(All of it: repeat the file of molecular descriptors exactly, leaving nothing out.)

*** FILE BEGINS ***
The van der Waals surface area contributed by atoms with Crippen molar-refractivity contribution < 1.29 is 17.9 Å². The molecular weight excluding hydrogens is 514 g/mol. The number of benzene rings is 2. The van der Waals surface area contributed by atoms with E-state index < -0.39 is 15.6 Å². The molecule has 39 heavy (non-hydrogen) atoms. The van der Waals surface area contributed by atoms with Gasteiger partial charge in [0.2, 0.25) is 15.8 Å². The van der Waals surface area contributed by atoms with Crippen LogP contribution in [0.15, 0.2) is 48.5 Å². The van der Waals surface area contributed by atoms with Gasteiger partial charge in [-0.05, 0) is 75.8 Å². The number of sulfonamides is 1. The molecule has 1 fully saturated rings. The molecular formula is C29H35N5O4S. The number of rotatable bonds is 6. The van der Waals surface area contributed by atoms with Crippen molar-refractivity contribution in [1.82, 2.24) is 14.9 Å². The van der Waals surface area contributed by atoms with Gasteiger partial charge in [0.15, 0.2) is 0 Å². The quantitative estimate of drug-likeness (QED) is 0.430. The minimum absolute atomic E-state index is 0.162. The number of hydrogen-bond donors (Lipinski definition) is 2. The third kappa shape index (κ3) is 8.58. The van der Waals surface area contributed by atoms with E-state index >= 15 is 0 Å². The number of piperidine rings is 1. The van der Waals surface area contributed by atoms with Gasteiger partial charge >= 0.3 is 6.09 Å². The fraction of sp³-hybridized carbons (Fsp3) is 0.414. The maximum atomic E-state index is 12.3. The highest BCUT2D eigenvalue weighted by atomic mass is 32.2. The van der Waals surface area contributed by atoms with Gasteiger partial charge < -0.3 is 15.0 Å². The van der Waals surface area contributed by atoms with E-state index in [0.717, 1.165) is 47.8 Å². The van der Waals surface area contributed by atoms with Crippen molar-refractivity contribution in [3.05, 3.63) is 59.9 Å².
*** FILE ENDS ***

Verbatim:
The van der Waals surface area contributed by atoms with Crippen molar-refractivity contribution < 1.29 is 17.9 Å². The molecular weight excluding hydrogens is 514 g/mol. The number of benzene rings is 2. The van der Waals surface area contributed by atoms with E-state index < -0.39 is 15.6 Å². The molecule has 39 heavy (non-hydrogen) atoms. The van der Waals surface area contributed by atoms with Gasteiger partial charge in [0.2, 0.25) is 15.8 Å². The van der Waals surface area contributed by atoms with Crippen LogP contribution in [0.15, 0.2) is 48.5 Å². The van der Waals surface area contributed by atoms with Gasteiger partial charge in [-0.05, 0) is 75.8 Å². The number of sulfonamides is 1. The molecule has 1 fully saturated rings. The molecular formula is C29H35N5O4S. The number of rotatable bonds is 6. The van der Waals surface area contributed by atoms with Crippen molar-refractivity contribution in [1.82, 2.24) is 14.9 Å². The van der Waals surface area contributed by atoms with Gasteiger partial charge in [0.15, 0.2) is 0 Å². The quantitative estimate of drug-likeness (QED) is 0.430. The minimum absolute atomic E-state index is 0.162. The number of hydrogen-bond donors (Lipinski definition) is 2. The third kappa shape index (κ3) is 8.58. The van der Waals surface area contributed by atoms with E-state index >= 15 is 0 Å². The number of piperidine rings is 1. The van der Waals surface area contributed by atoms with Gasteiger partial charge >= 0.3 is 6.09 Å². The fraction of sp³-hybridized carbons (Fsp3) is 0.414. The maximum atomic E-state index is 12.3. The highest BCUT2D eigenvalue weighted by atomic mass is 32.2. The van der Waals surface area contributed by atoms with Gasteiger partial charge < -0.3 is 15.0 Å². The van der Waals surface area contributed by atoms with E-state index in [0.717, 1.165) is 47.8 Å². The van der Waals surface area contributed by atoms with Crippen molar-refractivity contribution in [3.05, 3.63) is 59.9 Å².